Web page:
• Day-to-day pressures and lack of skills: There is no doubt that Muslim families living in North America face a tremendous amount of day-to-day pressure; especially in their early years of settling here. These pressures manifest themselves in feeling homesick, especially among women, non-working mothers, who spend most of their day at home, without much involvement in community affairs. Fathers usually face the pressure of work outside the house and as soon as they are home, they don’t want to go out again. They feel tired after a long working day and if their spouse asks them to go out with them they usually prefer to stay home. This could be a continuous source of friction between parents, which compounds the problem and is reflected in how they deal with their children. This type of problem can be solved easily if the women we are referring to acquire certain skills, like driving a car. During the day, they can go and visit other Muslim families, socialize with them, and give their children the chance to meet other children of the same age. However, some Muslim sisters are handicapped by the traditions of their country of origin that don’t allow her to gain the practical skills needed for the survival of the family in the West. These continuous day-to-day pressures have a big negative impact on the way parents deal with their children. It leaves the parents with the feeling that their children are more of a burden than a blessing, and are just too difficult to handle in this so-called modern society, far away from the support of the extended family.

By identifying these various sources of negative parental behavior, it is our hope that parents will take steps to deal with them and thus avoid them in their interactions with their children.


Where do you Fall on the Spectrum of Parenting Styles?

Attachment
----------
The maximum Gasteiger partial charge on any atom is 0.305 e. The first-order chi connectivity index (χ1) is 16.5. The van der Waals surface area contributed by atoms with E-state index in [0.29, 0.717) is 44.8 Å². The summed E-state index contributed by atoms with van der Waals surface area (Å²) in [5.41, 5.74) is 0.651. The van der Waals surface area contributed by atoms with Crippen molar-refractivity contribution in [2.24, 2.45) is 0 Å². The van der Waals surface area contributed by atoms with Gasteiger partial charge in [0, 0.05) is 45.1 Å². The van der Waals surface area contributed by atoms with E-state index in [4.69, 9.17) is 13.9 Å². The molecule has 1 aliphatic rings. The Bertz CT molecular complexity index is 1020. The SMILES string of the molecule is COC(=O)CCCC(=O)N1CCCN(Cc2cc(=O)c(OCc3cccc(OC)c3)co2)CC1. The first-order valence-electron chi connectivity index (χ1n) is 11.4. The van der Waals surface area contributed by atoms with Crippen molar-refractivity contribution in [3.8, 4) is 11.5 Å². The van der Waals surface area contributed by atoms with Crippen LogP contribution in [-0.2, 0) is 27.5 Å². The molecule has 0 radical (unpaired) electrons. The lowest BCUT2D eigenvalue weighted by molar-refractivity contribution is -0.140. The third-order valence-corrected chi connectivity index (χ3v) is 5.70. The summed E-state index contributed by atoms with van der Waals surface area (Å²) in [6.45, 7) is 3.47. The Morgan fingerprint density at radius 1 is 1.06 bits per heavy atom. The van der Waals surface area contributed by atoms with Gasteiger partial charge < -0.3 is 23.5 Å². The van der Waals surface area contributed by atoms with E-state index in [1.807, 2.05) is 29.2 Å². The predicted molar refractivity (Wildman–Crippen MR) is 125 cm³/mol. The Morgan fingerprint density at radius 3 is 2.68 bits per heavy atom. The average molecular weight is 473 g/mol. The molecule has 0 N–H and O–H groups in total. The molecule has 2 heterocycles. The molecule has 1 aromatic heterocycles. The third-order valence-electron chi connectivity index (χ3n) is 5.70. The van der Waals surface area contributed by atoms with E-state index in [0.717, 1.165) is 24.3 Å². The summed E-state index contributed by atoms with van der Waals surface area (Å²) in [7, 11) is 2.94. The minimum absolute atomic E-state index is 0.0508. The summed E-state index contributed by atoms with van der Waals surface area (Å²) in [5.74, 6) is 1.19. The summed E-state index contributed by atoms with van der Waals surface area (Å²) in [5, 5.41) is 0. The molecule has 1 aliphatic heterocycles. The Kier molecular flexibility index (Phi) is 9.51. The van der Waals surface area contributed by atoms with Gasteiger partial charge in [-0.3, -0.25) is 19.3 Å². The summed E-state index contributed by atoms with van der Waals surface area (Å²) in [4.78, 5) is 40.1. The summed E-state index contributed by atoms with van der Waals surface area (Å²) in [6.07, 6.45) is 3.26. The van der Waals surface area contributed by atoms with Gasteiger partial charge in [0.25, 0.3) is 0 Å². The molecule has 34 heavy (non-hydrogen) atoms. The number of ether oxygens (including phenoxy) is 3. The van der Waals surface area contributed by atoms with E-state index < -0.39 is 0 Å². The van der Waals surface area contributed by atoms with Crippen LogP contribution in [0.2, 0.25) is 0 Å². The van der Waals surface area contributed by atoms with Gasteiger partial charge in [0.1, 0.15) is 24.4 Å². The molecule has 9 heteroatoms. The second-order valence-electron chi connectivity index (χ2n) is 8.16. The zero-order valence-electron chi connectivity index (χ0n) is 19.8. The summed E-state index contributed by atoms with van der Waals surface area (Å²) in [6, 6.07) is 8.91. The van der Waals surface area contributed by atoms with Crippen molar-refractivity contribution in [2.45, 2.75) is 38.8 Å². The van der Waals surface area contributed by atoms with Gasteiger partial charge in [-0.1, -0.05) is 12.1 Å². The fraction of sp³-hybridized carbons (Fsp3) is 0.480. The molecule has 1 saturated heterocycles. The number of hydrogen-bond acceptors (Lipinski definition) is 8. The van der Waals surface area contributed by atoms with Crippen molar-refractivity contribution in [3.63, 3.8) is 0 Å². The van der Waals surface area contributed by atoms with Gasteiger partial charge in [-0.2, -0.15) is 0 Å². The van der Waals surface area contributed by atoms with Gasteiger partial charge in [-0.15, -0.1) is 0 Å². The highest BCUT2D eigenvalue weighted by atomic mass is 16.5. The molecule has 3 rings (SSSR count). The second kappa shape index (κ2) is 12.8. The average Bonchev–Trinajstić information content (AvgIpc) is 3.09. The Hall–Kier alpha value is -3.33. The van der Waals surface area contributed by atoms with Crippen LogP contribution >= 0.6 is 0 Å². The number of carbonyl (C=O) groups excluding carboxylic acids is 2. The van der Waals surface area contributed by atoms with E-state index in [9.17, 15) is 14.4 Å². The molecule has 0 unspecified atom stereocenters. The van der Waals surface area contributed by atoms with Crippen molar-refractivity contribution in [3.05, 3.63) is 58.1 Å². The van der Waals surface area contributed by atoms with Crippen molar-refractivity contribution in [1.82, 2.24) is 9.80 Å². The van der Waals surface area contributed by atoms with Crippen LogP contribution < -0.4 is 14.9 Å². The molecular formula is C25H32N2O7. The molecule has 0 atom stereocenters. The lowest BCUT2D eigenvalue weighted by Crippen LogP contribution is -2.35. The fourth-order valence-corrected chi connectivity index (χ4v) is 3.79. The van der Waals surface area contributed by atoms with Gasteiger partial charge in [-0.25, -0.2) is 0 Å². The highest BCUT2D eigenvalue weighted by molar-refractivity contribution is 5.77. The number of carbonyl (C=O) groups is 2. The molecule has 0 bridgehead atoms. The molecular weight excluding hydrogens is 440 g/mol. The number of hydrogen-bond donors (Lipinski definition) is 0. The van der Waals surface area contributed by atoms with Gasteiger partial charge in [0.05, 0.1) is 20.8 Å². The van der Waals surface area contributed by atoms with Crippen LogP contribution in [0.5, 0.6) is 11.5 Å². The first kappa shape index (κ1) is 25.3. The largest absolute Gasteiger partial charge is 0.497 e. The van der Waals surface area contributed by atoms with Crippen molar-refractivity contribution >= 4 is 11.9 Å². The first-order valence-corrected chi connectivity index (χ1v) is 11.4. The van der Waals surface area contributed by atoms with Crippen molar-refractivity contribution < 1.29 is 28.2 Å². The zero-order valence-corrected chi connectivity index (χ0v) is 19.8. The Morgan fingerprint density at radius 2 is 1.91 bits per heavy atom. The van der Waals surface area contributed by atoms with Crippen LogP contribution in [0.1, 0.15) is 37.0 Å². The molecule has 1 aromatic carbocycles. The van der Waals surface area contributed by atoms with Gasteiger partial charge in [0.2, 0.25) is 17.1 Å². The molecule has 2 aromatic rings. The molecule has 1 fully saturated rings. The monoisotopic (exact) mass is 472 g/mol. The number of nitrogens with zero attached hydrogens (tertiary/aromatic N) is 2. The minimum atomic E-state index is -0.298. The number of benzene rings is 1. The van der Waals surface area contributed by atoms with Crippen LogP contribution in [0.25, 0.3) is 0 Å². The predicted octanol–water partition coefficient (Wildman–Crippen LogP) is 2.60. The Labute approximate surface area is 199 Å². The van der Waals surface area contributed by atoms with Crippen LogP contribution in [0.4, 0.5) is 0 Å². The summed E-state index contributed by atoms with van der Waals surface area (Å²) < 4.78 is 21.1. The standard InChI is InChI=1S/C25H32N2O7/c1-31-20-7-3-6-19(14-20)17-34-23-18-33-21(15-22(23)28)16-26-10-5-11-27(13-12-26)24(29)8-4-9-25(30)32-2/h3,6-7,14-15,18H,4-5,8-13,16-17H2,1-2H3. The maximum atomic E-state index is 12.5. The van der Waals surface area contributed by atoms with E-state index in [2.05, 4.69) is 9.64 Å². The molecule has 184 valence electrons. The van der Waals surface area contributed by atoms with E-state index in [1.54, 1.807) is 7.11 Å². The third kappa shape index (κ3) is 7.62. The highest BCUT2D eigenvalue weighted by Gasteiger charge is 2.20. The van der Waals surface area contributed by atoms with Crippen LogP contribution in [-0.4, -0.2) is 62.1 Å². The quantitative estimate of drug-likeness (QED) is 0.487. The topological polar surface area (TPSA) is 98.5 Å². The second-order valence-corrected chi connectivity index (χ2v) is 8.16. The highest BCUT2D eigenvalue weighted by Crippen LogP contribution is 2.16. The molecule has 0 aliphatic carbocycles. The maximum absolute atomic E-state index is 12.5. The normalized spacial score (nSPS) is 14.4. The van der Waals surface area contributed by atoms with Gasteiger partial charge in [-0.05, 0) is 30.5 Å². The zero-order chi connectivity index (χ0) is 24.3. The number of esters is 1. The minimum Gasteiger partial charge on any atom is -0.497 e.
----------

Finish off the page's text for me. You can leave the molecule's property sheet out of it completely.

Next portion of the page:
Every mom and dad has a parenting style based on his or her personality type, background and experience. Experts say that there are four styles of parenting; these are:

  1. Permissive
  2. Free-reigning
  3. Authoritarian
  4. Controlling

These styles each have their strengths and weaknesses, but in general, they either build self- esteem or tear it down. The fifth style is the ideal one. It is nurturing and setting limits. It is possible to scar your child’s self-esteem if your style becomes extreme. Though most parents fall somewhere between overly permissive and controlling, you should know the strengths and weaknesses of your style as a parent and make adjustments that move you towards the ideal. Let us now provide some details about these styles so you can discover which style best describes you:

  • Permissive. A permissive father often has trouble setting boundaries. He would make comments like, “All right, you can stay up A’isha, I know you like this program.” Or he will say, “Didn’t you hear me calling you for dinner? Well, sit down; I’ll put your plate in the microwave so you won’t have to eat cold food.” You see, this father is a strong nurturer and a weak limit-setter.   
  • Free-reigning. A free-reigning mother will sometimes get too wrapped up in her own affairs to tend adequately to the needs of her son. “Ahmed, if you think I’m stupid, that’s your problem.” she’ll say. Or: “Work it out yourself, I’m busy.” This type of mother is weak in nurturing and in limit-setting.
  • Authoritarian. An authoritarian father would often fail to listen to his daughter or show respect for her ideas or opinions. He makes comments like, “It’s time for bed, and no arguments Fatima.” Or “You are late for supper, that means you don’t eat tonight. End of discussion” This father is a weak nurturer and strong limit-setter.
  • Controlling. A controlling parent nurtures and sets limits for his child, but frequently goes overboard in supervising him, a trait common among perfectionist parents. A mother of this type will make a comment like, “Asmaa’, get off the floor or you’ll get your clothes dirty.” Or “Aly, this is what I want you to wear to the mosque.” This type of mother is a strong nurturer, but she sets too many limits.
  • The right balance, nurturing and setting limits. Moderation is promoted by Islam in every aspect of life. In surat Al Baqarah Allah says: